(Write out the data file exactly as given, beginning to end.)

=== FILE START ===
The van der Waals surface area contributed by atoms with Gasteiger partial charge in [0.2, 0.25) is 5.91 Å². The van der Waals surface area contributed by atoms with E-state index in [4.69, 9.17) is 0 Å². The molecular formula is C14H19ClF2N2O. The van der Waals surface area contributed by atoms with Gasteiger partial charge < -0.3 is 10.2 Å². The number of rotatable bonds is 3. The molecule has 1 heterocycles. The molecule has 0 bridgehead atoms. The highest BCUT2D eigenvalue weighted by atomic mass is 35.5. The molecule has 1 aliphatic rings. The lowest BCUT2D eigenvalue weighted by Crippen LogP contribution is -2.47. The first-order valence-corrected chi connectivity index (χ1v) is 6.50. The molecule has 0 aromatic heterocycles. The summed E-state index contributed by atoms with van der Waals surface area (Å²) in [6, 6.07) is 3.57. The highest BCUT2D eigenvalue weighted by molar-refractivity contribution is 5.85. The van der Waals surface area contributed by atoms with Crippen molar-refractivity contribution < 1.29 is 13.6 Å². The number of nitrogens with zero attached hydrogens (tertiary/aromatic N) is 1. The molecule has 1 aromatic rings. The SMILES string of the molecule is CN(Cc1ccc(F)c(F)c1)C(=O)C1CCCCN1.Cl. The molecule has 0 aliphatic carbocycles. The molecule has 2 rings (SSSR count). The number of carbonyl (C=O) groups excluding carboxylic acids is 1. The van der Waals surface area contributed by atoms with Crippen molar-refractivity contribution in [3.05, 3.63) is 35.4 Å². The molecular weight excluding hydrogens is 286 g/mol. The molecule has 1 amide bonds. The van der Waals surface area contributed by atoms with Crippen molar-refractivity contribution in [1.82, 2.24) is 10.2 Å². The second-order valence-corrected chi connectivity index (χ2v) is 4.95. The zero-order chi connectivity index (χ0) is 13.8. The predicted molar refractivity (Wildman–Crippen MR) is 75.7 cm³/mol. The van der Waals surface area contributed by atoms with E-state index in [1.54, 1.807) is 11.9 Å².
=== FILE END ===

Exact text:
The van der Waals surface area contributed by atoms with Gasteiger partial charge in [0.2, 0.25) is 5.91 Å². The van der Waals surface area contributed by atoms with E-state index in [4.69, 9.17) is 0 Å². The molecular formula is C14H19ClF2N2O. The van der Waals surface area contributed by atoms with Gasteiger partial charge < -0.3 is 10.2 Å². The number of rotatable bonds is 3. The molecule has 1 heterocycles. The molecule has 0 bridgehead atoms. The highest BCUT2D eigenvalue weighted by atomic mass is 35.5. The molecule has 1 aliphatic rings. The lowest BCUT2D eigenvalue weighted by Crippen LogP contribution is -2.47. The first-order valence-corrected chi connectivity index (χ1v) is 6.50. The molecule has 0 aromatic heterocycles. The summed E-state index contributed by atoms with van der Waals surface area (Å²) in [6, 6.07) is 3.57. The highest BCUT2D eigenvalue weighted by molar-refractivity contribution is 5.85. The van der Waals surface area contributed by atoms with Crippen molar-refractivity contribution < 1.29 is 13.6 Å². The number of nitrogens with zero attached hydrogens (tertiary/aromatic N) is 1. The molecule has 1 aromatic rings. The SMILES string of the molecule is CN(Cc1ccc(F)c(F)c1)C(=O)C1CCCCN1.Cl. The molecule has 0 aliphatic carbocycles. The molecule has 2 rings (SSSR count). The number of carbonyl (C=O) groups excluding carboxylic acids is 1. The van der Waals surface area contributed by atoms with Crippen molar-refractivity contribution in [3.05, 3.63) is 35.4 Å². The molecular weight excluding hydrogens is 286 g/mol. The molecule has 1 amide bonds. The van der Waals surface area contributed by atoms with Crippen molar-refractivity contribution in [1.82, 2.24) is 10.2 Å². The second-order valence-corrected chi connectivity index (χ2v) is 4.95. The zero-order chi connectivity index (χ0) is 13.8. The predicted molar refractivity (Wildman–Crippen MR) is 75.7 cm³/mol. The van der Waals surface area contributed by atoms with E-state index in [1.54, 1.807) is 11.9 Å².